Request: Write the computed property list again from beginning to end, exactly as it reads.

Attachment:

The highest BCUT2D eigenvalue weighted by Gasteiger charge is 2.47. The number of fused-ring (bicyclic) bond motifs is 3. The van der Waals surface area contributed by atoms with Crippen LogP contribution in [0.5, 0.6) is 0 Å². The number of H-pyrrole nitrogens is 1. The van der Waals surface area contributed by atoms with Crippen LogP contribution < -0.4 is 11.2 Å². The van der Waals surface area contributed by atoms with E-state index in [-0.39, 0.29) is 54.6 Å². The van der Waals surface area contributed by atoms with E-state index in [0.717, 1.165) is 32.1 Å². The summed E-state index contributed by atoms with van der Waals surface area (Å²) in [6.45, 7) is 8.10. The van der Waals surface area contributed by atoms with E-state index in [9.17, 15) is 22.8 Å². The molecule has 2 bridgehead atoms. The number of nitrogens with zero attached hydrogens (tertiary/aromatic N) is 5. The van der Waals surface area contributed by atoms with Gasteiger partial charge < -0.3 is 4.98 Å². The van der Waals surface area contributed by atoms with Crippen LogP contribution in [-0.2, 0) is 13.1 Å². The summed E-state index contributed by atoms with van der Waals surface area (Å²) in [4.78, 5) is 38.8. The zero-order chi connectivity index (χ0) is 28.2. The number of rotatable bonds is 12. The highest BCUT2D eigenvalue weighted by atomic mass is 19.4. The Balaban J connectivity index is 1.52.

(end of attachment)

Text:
The highest BCUT2D eigenvalue weighted by Gasteiger charge is 2.47. The number of fused-ring (bicyclic) bond motifs is 3. The van der Waals surface area contributed by atoms with Crippen LogP contribution in [0.5, 0.6) is 0 Å². The number of H-pyrrole nitrogens is 1. The van der Waals surface area contributed by atoms with Crippen LogP contribution < -0.4 is 11.2 Å². The van der Waals surface area contributed by atoms with E-state index in [-0.39, 0.29) is 54.6 Å². The van der Waals surface area contributed by atoms with E-state index in [0.717, 1.165) is 32.1 Å². The summed E-state index contributed by atoms with van der Waals surface area (Å²) in [6.45, 7) is 8.10. The van der Waals surface area contributed by atoms with E-state index in [9.17, 15) is 22.8 Å². The molecule has 2 bridgehead atoms. The number of nitrogens with zero attached hydrogens (tertiary/aromatic N) is 5. The van der Waals surface area contributed by atoms with Gasteiger partial charge < -0.3 is 4.98 Å². The van der Waals surface area contributed by atoms with Crippen LogP contribution in [-0.2, 0) is 13.1 Å². The summed E-state index contributed by atoms with van der Waals surface area (Å²) in [4.78, 5) is 38.8. The zero-order chi connectivity index (χ0) is 28.2. The number of rotatable bonds is 12. The highest BCUT2D eigenvalue weighted by atomic mass is 19.4. The Balaban J connectivity index is 1.52.